Step 6: Pat the skin barrier wipe over the powder to "seal it in." Then wipe the protective wipe all over your stomach where the wafer will stick. This will help protect your skin from the adhesive. It is also sticky so it helps the appliance stick better without irritating your skin so much. 
      Step 7: Eakin Seal. I use an eakin seal to give my skin just a little more protection. This is a moldable ring like a puddy. You can make it fit snugly around the stoma. I actually use scissors and cut it in half, then press it together to make the hole in the middle smaller. I have a small stoma (about 7/8 of an inch) so I need to make the opening as small as I can. If the stoma were larger, I would just stretch the opening to fit. I then place this around my stoma. It will stick to your fingers, but if you use the wet rag to pat it down, it will stick to your stomach and not to the wet rag.
        Step 8: Applying the wafer. I now use a "convex" wafer meaning the opening curves in to help make my stoma stick out more. Since I have a temporary Ileostomy, my stoma does not stick out as far as a permanent one would. This sometimes causes a problem because the stool can leak under the wafer since it is relatively flat to the skin. But by getting a convex design, it pushes down on my skin and helps to push the stoma out a bit. Here is a picture of a regular flat wafer (top) and a convex wafer. (bottom) *On of the main problems is the flat wafer's opening was too large. I had the wrong size and it was causing stool to touch my skin! = Pain!! The bottom wafer has a small opening that I can mold to fit my stoma. The wafer is puddy-like and soft. With the warmth of your fingers, you can mold it to the exact size of the stoma. I stick the wafer right on top of the Eakin seal and use my fingers to press the opening around the stoma. The red stoma sticks out of that little hole. I then peel the paper backing off of the sides and stick that to my skin.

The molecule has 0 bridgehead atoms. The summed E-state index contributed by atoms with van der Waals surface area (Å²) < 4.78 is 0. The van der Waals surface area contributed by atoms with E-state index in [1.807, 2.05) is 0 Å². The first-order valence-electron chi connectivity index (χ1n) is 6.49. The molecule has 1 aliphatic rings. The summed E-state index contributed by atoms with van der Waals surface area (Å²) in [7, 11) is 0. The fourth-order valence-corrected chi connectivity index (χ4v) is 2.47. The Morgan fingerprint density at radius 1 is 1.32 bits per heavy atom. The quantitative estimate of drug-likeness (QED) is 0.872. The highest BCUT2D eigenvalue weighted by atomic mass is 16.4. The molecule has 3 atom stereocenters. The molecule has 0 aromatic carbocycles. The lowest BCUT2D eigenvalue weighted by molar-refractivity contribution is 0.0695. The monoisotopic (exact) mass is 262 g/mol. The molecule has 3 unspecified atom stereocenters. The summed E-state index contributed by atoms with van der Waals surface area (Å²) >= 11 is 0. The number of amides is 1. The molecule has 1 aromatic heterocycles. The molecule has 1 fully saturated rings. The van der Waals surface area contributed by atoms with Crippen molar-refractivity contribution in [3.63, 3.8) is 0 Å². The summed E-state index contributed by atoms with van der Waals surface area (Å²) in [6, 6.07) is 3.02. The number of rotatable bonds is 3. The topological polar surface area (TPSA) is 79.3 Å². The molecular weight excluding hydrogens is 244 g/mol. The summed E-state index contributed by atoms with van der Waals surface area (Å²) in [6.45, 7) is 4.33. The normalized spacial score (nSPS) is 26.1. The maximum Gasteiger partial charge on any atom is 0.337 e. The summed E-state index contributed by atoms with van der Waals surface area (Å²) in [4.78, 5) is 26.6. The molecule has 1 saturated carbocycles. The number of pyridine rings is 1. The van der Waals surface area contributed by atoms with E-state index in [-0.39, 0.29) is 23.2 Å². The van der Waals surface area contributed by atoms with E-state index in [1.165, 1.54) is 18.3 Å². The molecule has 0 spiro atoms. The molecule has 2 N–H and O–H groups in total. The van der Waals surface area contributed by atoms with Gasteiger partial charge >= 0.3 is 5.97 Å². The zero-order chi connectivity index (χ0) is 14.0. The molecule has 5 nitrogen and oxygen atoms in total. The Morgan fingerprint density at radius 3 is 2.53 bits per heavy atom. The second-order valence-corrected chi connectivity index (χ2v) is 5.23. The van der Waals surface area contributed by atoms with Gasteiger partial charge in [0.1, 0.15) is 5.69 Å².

Filter on bag
        Step 9: Snap on the bag.  Snap the bag on to the wafer like a tupper ware container. I use a bag that has a filter at the top. This lets out any trapped air/gas and helps keep the bag flat. It does not smell at all. I really like these bags too, because you can not see through them. When you are in the hospital you will have a clear bag so the doctors can see your output. But I was sick of looking at it, so I got the tan colored bags. When you shower or bathe, you have to put a little sticker (supplied by the company) over the filter so water will not ruin it. If the filter gets wet, it will not work anymore and the bag will fill up with air like a baloon. Not very attractive under clothes!
        *Right after surgery, you might want to snap the bag on before you apply the wafer. This is so you don't have to push on your abdomen. After a few weeks when you are not as sore, you can snap the bag on afterwards.  It helps to stand up and tighten your abdominal muscles so you can press it on. It also helps to put a little patroleum jelly on the ring to help it snap on easier.
        Finished! I then sit in a chair and put a little heating pad (like a rice pack) that is warmed just slightly over my appliance. Don't make it too hot. This isn't good for your stoma. The warm heating pad helps the wafer mold & adhere to my skin. Since I have been doing this whole process listed above, I haven't had any leaks and my skin has healed!!! This makes me one happy girl!!!
        Yes, it is a long process. It used to take us an hour, then it would leak. I would be in pain and crying from frustration. One night we had to change it twice and I was an enotional wreck. But it DOES get easier over time. Now I can do it easily all by myself. My skin around my stoma looks great and I can move on with my life pain free. This has brought me so much confidence. I have realized that if for some reason in the future, If I ever had problems with my JPouch and had to go back to this, it would be ok. It's not pleasant, but it does not define me. It's just part of life now. I have a great life and I am excited to live it. This will not get in my way!